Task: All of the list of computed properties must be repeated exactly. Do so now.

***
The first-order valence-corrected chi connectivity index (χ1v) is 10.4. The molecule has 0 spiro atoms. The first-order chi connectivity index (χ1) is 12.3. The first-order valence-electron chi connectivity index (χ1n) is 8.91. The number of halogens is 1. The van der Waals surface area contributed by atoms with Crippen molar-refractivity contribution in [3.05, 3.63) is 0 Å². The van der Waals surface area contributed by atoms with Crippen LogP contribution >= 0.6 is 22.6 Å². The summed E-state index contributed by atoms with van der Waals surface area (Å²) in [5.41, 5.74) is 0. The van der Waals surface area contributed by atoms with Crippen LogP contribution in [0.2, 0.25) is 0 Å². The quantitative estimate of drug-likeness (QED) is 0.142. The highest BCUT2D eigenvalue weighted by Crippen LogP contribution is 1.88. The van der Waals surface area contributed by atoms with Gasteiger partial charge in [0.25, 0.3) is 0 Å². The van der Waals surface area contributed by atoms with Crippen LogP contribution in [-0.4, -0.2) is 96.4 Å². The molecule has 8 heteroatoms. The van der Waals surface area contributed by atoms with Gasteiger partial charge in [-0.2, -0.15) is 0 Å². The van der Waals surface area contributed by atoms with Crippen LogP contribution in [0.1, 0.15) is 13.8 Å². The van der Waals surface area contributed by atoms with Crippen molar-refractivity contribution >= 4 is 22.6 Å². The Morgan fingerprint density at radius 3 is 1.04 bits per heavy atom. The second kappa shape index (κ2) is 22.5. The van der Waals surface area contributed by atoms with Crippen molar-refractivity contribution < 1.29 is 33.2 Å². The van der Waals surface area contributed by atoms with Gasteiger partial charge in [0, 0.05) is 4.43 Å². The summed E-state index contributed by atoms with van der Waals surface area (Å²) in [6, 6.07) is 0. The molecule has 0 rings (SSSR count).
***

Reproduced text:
The first-order valence-corrected chi connectivity index (χ1v) is 10.4. The molecule has 0 spiro atoms. The first-order chi connectivity index (χ1) is 12.3. The first-order valence-electron chi connectivity index (χ1n) is 8.91. The number of halogens is 1. The van der Waals surface area contributed by atoms with Crippen molar-refractivity contribution in [3.05, 3.63) is 0 Å². The van der Waals surface area contributed by atoms with Crippen LogP contribution >= 0.6 is 22.6 Å². The summed E-state index contributed by atoms with van der Waals surface area (Å²) in [5.41, 5.74) is 0. The van der Waals surface area contributed by atoms with Crippen LogP contribution in [0.2, 0.25) is 0 Å². The quantitative estimate of drug-likeness (QED) is 0.142. The highest BCUT2D eigenvalue weighted by Crippen LogP contribution is 1.88. The van der Waals surface area contributed by atoms with Gasteiger partial charge in [0.25, 0.3) is 0 Å². The van der Waals surface area contributed by atoms with Crippen LogP contribution in [-0.4, -0.2) is 96.4 Å². The molecule has 8 heteroatoms. The van der Waals surface area contributed by atoms with Gasteiger partial charge in [-0.2, -0.15) is 0 Å². The van der Waals surface area contributed by atoms with Crippen LogP contribution in [0.1, 0.15) is 13.8 Å². The van der Waals surface area contributed by atoms with Crippen molar-refractivity contribution >= 4 is 22.6 Å². The Morgan fingerprint density at radius 3 is 1.04 bits per heavy atom. The second kappa shape index (κ2) is 22.5. The van der Waals surface area contributed by atoms with Crippen molar-refractivity contribution < 1.29 is 33.2 Å². The van der Waals surface area contributed by atoms with Gasteiger partial charge in [0, 0.05) is 4.43 Å². The summed E-state index contributed by atoms with van der Waals surface area (Å²) in [6, 6.07) is 0. The molecule has 0 rings (SSSR count).